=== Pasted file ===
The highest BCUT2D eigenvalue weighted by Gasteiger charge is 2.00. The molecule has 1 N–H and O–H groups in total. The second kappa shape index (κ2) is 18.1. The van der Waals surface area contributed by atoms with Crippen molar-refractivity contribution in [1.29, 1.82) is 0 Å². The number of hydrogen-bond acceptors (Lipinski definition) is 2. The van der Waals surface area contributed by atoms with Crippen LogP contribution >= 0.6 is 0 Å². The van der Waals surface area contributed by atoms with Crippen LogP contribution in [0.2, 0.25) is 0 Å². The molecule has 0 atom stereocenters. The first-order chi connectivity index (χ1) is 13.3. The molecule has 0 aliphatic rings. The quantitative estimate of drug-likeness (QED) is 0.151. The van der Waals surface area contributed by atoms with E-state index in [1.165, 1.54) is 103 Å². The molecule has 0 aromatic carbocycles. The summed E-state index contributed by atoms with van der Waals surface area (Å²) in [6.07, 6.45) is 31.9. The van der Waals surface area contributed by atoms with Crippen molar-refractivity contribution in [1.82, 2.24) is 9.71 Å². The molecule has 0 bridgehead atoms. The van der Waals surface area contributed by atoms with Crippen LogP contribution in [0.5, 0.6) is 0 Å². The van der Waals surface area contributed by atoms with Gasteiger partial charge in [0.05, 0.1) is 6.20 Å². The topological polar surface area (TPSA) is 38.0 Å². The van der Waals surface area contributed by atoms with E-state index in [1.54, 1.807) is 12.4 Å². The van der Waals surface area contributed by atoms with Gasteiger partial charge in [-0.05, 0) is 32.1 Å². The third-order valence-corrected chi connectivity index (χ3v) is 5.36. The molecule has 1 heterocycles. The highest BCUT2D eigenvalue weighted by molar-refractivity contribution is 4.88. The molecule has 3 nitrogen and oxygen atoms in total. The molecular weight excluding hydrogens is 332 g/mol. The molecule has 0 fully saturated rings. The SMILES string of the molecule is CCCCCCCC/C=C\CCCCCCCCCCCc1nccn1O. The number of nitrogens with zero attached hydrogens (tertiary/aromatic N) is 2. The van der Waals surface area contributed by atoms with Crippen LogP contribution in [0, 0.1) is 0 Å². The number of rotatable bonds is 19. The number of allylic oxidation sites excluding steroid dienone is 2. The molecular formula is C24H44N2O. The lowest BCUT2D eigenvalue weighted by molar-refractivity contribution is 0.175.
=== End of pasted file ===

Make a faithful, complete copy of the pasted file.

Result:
The highest BCUT2D eigenvalue weighted by Gasteiger charge is 2.00. The molecule has 1 N–H and O–H groups in total. The second kappa shape index (κ2) is 18.1. The van der Waals surface area contributed by atoms with Crippen molar-refractivity contribution in [1.29, 1.82) is 0 Å². The number of hydrogen-bond acceptors (Lipinski definition) is 2. The van der Waals surface area contributed by atoms with Crippen LogP contribution >= 0.6 is 0 Å². The van der Waals surface area contributed by atoms with Crippen LogP contribution in [0.2, 0.25) is 0 Å². The molecule has 0 atom stereocenters. The first-order chi connectivity index (χ1) is 13.3. The molecule has 0 aliphatic rings. The quantitative estimate of drug-likeness (QED) is 0.151. The van der Waals surface area contributed by atoms with E-state index in [1.165, 1.54) is 103 Å². The molecule has 0 aromatic carbocycles. The summed E-state index contributed by atoms with van der Waals surface area (Å²) in [6.07, 6.45) is 31.9. The van der Waals surface area contributed by atoms with Crippen molar-refractivity contribution in [1.82, 2.24) is 9.71 Å². The molecule has 0 bridgehead atoms. The van der Waals surface area contributed by atoms with Crippen LogP contribution in [0.5, 0.6) is 0 Å². The van der Waals surface area contributed by atoms with Gasteiger partial charge in [0.05, 0.1) is 6.20 Å². The topological polar surface area (TPSA) is 38.0 Å². The van der Waals surface area contributed by atoms with E-state index in [1.54, 1.807) is 12.4 Å². The van der Waals surface area contributed by atoms with Gasteiger partial charge in [-0.05, 0) is 32.1 Å². The third-order valence-corrected chi connectivity index (χ3v) is 5.36. The molecule has 1 heterocycles. The highest BCUT2D eigenvalue weighted by molar-refractivity contribution is 4.88. The molecule has 3 nitrogen and oxygen atoms in total. The molecular weight excluding hydrogens is 332 g/mol. The molecule has 0 fully saturated rings. The SMILES string of the molecule is CCCCCCCC/C=C\CCCCCCCCCCCc1nccn1O. The number of nitrogens with zero attached hydrogens (tertiary/aromatic N) is 2. The van der Waals surface area contributed by atoms with Crippen LogP contribution in [0, 0.1) is 0 Å². The number of rotatable bonds is 19. The number of allylic oxidation sites excluding steroid dienone is 2. The molecular formula is C24H44N2O. The lowest BCUT2D eigenvalue weighted by molar-refractivity contribution is 0.175.